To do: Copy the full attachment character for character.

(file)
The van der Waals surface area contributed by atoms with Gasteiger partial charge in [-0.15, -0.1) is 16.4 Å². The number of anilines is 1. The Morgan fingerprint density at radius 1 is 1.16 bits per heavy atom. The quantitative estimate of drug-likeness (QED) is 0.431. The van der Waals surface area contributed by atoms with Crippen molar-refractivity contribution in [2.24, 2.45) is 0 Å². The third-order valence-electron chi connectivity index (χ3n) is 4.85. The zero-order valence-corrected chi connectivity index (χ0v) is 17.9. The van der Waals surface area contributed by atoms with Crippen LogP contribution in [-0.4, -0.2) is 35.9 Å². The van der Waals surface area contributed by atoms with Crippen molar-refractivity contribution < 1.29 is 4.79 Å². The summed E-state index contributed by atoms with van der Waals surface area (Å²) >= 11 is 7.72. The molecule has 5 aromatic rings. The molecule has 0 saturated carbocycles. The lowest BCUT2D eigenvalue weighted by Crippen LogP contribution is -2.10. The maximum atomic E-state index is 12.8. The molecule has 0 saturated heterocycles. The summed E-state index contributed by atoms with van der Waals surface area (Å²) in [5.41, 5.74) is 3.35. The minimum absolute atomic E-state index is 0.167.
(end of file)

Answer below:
The van der Waals surface area contributed by atoms with Gasteiger partial charge in [-0.15, -0.1) is 16.4 Å². The number of anilines is 1. The Morgan fingerprint density at radius 1 is 1.16 bits per heavy atom. The quantitative estimate of drug-likeness (QED) is 0.431. The van der Waals surface area contributed by atoms with Crippen molar-refractivity contribution in [2.24, 2.45) is 0 Å². The third-order valence-electron chi connectivity index (χ3n) is 4.85. The zero-order valence-corrected chi connectivity index (χ0v) is 17.9. The van der Waals surface area contributed by atoms with Crippen LogP contribution in [-0.4, -0.2) is 35.9 Å². The van der Waals surface area contributed by atoms with Crippen molar-refractivity contribution < 1.29 is 4.79 Å². The summed E-state index contributed by atoms with van der Waals surface area (Å²) >= 11 is 7.72. The molecule has 5 aromatic rings. The molecule has 0 saturated carbocycles. The lowest BCUT2D eigenvalue weighted by Crippen LogP contribution is -2.10. The maximum atomic E-state index is 12.8. The molecule has 0 saturated heterocycles. The summed E-state index contributed by atoms with van der Waals surface area (Å²) in [5.41, 5.74) is 3.35. The minimum absolute atomic E-state index is 0.167.